Take a journey into history along the Greene River Trail in Southwestern Pennsylvania!
If you have been on the Greene River Trail recently, you might have noticed something new. Twenty informational signs were placed along the trail highlighting coal mining, the W.A. Young & Sons Foundry and Machine Shop, the Monongahela River, and wildlife.
Each week, we will release a new blog highlighting one of the signs you will find along the Greene River Trail. Follow along with us – or head out to the trail and see the signs for yourself!
About the Greene River Trail
About 60 miles south of Pittsburgh, the Greene River Trail parallels the Monongahela River as it winds through the coal mining region of Greene County. Originally used as a rail corridor, the Greene County Department of Recreation opened the trail in 2001 as a nature trail.
Driving through the river valley to the trail, you can glimpse several large coal mining operations just over the east ridge of the river. Remnants of older mine operations that processed and loaded coal onto railroad cars and river barges can still be seen along the trail. It’s easy to imagine the days of old when barges ran up and down the Monongahela River to transport coal to the Ohio and Allegheny rivers in Pittsburgh.
The trail starts in Carmichaels at the Jessop Boat Club trailhead. From there, the trail runs north along the river through a stretch of peaceful, scenic woodlands. The smooth trail surface is well maintained, and the trail in enclosed by rustic wood fencing along much of the route.
About two miles down the trail, you’ll encounter the Crucible trailhead along Crucible Road. After Crucible, the trail continues to wind along the Monongahela River for another two miles until you reach Rices Landing.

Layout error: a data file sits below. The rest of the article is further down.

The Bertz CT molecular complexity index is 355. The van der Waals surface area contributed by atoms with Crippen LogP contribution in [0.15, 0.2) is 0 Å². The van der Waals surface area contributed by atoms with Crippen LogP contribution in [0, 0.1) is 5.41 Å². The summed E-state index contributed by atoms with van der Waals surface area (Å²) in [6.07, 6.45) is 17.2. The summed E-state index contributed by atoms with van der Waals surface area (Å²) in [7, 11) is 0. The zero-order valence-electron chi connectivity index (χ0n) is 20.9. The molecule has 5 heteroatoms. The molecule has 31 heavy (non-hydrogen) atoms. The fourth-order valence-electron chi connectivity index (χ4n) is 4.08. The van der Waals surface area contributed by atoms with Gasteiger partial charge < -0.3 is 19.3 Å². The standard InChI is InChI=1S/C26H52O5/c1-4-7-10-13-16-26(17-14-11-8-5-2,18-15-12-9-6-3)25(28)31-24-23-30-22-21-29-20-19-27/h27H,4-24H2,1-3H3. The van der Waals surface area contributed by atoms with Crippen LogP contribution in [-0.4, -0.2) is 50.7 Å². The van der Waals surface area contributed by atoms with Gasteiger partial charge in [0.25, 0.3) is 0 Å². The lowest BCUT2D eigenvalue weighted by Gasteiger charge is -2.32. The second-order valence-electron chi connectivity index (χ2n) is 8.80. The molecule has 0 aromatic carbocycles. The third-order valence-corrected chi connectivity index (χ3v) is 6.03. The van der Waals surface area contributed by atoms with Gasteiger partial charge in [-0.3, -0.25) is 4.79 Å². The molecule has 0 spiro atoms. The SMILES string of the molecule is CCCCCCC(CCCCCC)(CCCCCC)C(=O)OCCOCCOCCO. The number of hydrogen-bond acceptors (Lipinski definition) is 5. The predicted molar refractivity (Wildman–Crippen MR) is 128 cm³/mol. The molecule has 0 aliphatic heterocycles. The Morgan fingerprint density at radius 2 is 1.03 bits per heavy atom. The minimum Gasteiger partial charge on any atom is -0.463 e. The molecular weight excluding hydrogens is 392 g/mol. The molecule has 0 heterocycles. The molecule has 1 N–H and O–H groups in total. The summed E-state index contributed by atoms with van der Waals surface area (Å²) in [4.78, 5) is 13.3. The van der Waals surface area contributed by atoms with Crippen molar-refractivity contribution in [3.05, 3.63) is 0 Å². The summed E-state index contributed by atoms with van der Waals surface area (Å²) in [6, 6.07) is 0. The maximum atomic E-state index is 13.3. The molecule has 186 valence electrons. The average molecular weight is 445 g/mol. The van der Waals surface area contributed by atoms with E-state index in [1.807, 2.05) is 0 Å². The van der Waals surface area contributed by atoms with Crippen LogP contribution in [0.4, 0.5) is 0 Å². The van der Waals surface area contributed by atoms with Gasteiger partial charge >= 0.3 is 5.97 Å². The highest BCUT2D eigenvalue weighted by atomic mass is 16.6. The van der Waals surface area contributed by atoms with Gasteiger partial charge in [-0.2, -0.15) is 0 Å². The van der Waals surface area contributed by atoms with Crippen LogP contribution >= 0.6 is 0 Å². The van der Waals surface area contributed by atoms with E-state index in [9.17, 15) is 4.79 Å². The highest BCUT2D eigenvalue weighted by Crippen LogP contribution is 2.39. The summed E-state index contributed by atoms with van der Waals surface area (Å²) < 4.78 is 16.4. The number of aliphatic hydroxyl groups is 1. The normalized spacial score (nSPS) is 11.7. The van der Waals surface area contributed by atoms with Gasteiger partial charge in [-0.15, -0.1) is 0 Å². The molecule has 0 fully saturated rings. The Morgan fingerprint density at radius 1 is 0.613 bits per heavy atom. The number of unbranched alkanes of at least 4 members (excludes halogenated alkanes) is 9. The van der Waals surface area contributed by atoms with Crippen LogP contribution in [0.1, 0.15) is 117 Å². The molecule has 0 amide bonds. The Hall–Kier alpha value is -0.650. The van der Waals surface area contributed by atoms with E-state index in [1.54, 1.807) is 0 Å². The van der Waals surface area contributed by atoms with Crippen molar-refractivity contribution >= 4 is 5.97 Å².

You’ll encounter many sweeping views of the mighty Monongahela River and glimpses of the beautiful nature and peaceful surroundings of Greene County. As you enter Rices Landing, you pass W.A. Young & Sons Foundry and Machine Shop, a restored working 19th century machine shop open to the public during the summer. You can also begin your ride or hike from the Rices Landing trailhead.
After Rices Landing, the trail continues to wind along the Monongahela River. Along this portion of the trail, you’ll see remnants of Greene County’s coal heritage.
About the Greene River Trail Signage Project
Greene County Tourist Promotion Agency completed this project in partnership with the Rivers of Steel Heritage Area. Funding was provided in part by a grant from the Pennsylvania Department of Conservation and Natural Resources, Bureau of Recreation and Conservation, administered by Rivers of Steel.
Special thanks to: Brice & Linda Rush, Danielle Nyland, Flenniken Public Library, Greene County Historical Society, Greene Connections, Advanced Masonry, Greene County Commissioners, Greene County Conservation District, and Greene County Department of Recreation.